Tag Archives: empty nest

The Nest

When I was 7 months pregnant with our first child, I led a seminar in the church I was serving on “How to Cope When Your Kids Go to College.” I have a background in Pastoral Counseling so I guess I believed I was using that knowledge to teach. Now, I just think it is hilarious and I’m surprised they didn’t throw things at me for not knowing what I was talking about.

I remember talking about grief, change and how having a child move out alters your family system. I talked about finances and the demand college expenses places on families. At the very end, a man in the back and raised his hand and asked, “Is it possible this could also be very fun?” The teacher (me) and the rest of the class seemed frozen in time for a minute. We looked at each other and quietly decided that fun just might be possible.

Fast forward almost three decades and I feel more qualified to speak on the issue. We have successfully sent two children to college and in about a week we will drop off our third child there  We are about to experience an empty nest.

We have literally been parenting now for 29 years straight. We have had kids in our home that entire time. How incredibly weird it feels to look up, look at each other and say, “Wow, that was distracting.” And, “You look different.”  “What year is it now?”

This time, with this kid moving out it feels different to me. First, for whatever reason, he’s more pleasant at this stage of his life than the other two were. He’s talkative and interesting.  He will cook, mow and run errands happily with no expectation of money or reward. He’s musical and fills our home with piano and guitar music and songs of all types. He’s funny. Secondly, I’ve been able to spend his senior year not working so we’ve bonded. I’m going to miss him. I told him I got a job at his college in the dining hall just so I can see him at meal times. He did not think this was funny nor a good idea.  I loved the idea except for the hair net issue. Thirdly, this time the next will really be empty. No extra kids left to parent after this one.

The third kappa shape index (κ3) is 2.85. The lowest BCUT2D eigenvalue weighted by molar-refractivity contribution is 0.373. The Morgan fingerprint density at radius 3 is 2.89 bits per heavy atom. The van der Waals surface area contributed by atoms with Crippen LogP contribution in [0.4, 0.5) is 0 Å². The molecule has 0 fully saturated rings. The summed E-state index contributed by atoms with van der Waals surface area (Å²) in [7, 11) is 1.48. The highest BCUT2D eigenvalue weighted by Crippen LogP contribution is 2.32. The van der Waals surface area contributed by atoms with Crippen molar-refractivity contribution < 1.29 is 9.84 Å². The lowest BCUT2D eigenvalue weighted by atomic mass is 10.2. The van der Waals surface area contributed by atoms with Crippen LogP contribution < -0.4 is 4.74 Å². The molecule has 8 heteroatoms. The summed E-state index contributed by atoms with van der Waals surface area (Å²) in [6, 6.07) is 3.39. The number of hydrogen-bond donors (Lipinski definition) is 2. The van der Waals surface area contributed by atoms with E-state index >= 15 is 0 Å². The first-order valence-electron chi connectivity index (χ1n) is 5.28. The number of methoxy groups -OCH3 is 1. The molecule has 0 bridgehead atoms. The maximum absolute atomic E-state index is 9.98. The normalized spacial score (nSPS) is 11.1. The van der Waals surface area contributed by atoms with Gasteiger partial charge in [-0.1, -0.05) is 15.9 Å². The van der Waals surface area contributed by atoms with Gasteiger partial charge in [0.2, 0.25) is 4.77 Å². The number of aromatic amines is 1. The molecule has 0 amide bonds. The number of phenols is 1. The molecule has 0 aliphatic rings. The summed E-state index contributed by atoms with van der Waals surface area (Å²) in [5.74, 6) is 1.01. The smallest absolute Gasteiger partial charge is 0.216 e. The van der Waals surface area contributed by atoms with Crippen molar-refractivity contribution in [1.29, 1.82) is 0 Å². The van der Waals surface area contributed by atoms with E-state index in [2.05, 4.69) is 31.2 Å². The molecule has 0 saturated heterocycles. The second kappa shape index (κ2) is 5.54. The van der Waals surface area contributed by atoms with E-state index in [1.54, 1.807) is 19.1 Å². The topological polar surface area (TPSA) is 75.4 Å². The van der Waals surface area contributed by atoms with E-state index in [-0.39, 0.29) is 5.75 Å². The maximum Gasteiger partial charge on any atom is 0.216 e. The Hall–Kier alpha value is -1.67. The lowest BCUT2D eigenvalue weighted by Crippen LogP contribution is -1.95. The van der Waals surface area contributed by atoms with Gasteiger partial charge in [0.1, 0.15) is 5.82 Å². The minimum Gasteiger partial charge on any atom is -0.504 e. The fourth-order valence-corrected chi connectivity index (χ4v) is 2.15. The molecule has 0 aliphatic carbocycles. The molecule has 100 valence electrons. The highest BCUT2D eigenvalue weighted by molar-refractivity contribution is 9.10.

Yesterday, at church, a lot of moms with kids this age were crying. We needed a support group or something. Some of the kids were too.

It is really hard after pouring yourself into someone and spending 19 years loving, protecting, worrying and hovering, to send them off. It just is.

How I plan to cope:

-I’m going to let myself grieve and acknowledge that I miss him.

-I’m going to stay appropriately in touch. Some soon-to-be college parents were talking about devising a communication code with their kids where the students will text SA if they are still alive. I’m going to ask for more than that, for my sake.

-I’m going to continue with all my healthy habits: exercise, journaling, drinking lots of water every day, yoga.

-I’m going to have fun with the guy I married.

-I’m going to focus on the projects in my life that give me meaning, purpose and joy. There’s so much need in our world, so many ways I can love.

-Oh, and I’ve decide it is not an empty nest, at all. It is just a bigger nest. My nest stretches from Grapevine, to Frisco, to Houston and now out to College Station. And actually my nest has more eggs in it than ever with a son-in-law and now, a grandson too.